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    Expert Knowledge in the Social Sciences

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    Although access to knowledge has increased over the past 40-50 years, our ability to make choices and take significant decisions had decreased.

    How has expert knowledge changed? & Who are the experts who can now guide us in our choices and decisions? Consider the usefulness of one or more of these theories "knowledge society, consumer society and the risk society.

    Discuss with reference to medical knowledge.

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    Solution Preview

    Dear Student,
    Recently I created a solution re:risk society & I adapted it into your solution. I believe that it is very important for you to take on what risk society means so that you can place it when understanding what knowledge in the social sciences is about. Good luck!

    OTA 105878

    Knowledge & the Social Sciences

    Smith (2004) in his book 'Social Science in Question' urges us to think of knowledge as a social construction rather than something given in order for us to put that particular knowledge in context --- identifying the institutions & textual conditions where it makes sense. Knowledge in the social sciences is a social construct, a creation of valued meaning by experience, learning & observation. Knowledge therefore is a social product & is situated in its social history & in time. How we make sense of knowledge is largely based on the theoretical approaches we use to make sense of it and when we try to arrive at new discoveries or interpretations of a social phenomenon. Here, knowledge systems & theoretical systems come into play. Understand that what we know of reality and of the world is our 'interpretation' of what is right before our very eyes. We construct these interpretation based on the knowledge we are taught. In the Academia for instance, knowledge is taken forward by revolutionary thinking. This revolutionary thinking however is based on the body of knowledge that is already established by generations of academicians without which new discoveries or an area of development is impossible.
    Let us take for instance Stephen Hawking & Einstein's Physics. They built upon the initial work of Michael Faraday on Cathode Rays & the 'black body'. Max Planck built on Faraday's work to explain the way light behaves in his work on photoelectric effect furthered later on in 1926 by Albert Einstein when he postulated that light itself consists of individual 'quanta' or photons. Einstein however saw the lack of deterministic qualities of quantum mechanics as problematic as it did not explain particular behaviour of the objects of his study. His discontent at the possibilities of quantum mechanics lead him to postulate the Study of Relativity & the now groundbreaking equation E=MC2. All these though would not have been possible had Sir Isaac Newton not established the equation for gravity which became important in the foundations of linear physics.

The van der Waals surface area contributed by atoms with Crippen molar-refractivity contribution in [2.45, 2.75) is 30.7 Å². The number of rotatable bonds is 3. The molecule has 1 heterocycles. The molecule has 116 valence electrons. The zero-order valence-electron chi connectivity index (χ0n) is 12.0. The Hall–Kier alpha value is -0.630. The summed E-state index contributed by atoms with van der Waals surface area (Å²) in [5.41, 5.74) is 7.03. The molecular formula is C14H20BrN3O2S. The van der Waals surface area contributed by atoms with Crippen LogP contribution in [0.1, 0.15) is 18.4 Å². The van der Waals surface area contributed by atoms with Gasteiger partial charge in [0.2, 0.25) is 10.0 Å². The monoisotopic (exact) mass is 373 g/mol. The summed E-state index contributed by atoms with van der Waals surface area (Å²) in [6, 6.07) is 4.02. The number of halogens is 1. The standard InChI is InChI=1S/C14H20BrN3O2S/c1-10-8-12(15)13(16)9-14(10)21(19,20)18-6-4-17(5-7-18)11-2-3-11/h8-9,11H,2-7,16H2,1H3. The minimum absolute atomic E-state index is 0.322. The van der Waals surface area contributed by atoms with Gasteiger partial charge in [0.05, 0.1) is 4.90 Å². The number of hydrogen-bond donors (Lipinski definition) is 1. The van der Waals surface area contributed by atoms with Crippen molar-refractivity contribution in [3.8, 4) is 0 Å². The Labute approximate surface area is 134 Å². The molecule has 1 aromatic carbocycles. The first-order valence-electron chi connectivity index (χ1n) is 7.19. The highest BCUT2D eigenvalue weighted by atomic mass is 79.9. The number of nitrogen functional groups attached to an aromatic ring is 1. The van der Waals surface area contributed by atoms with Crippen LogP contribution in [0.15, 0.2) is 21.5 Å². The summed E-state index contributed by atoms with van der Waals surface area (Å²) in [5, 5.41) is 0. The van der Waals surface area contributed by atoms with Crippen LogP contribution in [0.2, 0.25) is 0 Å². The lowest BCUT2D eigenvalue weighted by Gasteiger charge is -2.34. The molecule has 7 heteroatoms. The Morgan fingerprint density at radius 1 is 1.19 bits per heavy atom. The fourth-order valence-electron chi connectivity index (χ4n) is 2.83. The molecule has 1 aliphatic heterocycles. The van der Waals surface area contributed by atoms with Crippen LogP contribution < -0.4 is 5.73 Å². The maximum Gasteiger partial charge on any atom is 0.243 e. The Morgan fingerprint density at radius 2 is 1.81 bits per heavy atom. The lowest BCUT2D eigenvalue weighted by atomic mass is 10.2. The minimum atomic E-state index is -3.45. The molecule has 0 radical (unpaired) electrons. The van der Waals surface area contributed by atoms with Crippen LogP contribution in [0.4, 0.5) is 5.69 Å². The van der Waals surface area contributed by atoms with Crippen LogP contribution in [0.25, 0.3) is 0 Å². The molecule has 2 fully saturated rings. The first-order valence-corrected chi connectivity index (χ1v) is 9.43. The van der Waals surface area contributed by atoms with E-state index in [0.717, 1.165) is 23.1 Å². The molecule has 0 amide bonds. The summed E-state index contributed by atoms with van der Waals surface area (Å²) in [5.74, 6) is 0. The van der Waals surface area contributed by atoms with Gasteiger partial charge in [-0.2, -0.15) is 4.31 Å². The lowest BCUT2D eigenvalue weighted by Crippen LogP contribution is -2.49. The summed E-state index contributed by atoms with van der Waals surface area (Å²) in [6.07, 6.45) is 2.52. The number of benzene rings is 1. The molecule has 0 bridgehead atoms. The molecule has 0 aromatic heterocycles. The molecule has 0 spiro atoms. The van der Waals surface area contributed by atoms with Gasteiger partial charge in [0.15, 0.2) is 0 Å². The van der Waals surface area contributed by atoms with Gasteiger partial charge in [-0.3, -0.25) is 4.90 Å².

In the creation of knowledge even in the Natural Sciences, universal theories or scientific laws while applicable 'universally' is only applicable based on certain conditions in which expected behaviour based on the tenets of the law falls through. For instance, Newton's equation on gravity, levity & speed is universal on Earth but not in Space or on the surface of the moon. While Natural Scientists & scientific breakthroughs in medicine on earth move on to better understanding of our planet's physical world, it is situated within our realm and only according to the capacity of that knowledge used to understand the world to explore the possibilities. What happens when knowledge cannot explain reality anymore? According to Thomas Kuhn, we undergo a gestalt or paradigm shift. There are many interpretations of paradigms - they could be a particular school of thought, an explanation by which we will base knowledge shift & development. Expert systems according to British Sociologist Anthony Giddens have come a long way since the age of Industrialization. Increasingly, our globalized world has become dependent on the 'mechanization' of particular aspects of running our lives that at times we take for granted the complicated manner by which expert systems like governments, Schools, the Internet, Aeronautics & medical science work because ours is a society in which expert systems are part of the fabric of. This according to Giddens is not a bad thing.
    Now, let's go back to Kuhn's paradigm shift. Understand that a body of knowledge based on a particular ...

    Solution Summary

    The solution discusses various viewpoints in the development of expert knowledge as well as various schools of thought that have emerged in the Social Sciences through the years. It takes into account various sources written by expert social scientists & theories that looks into and answers the questions - 'What is Expert Knowledge?', 'Why is expert Knowledge significant to society?', 'Who are these so-called 'experts' that by virtue of their knowledge can 'guide' society in making a better society?'

    While the focus of expert knowledge is in the field of social sciences and brings about theories by Giddens, Beck and provides a 'historic look' at the development of scientific knowledge, it also refers to medical knowledge and answers what 'Risk Society' means from a sociological viewpoint.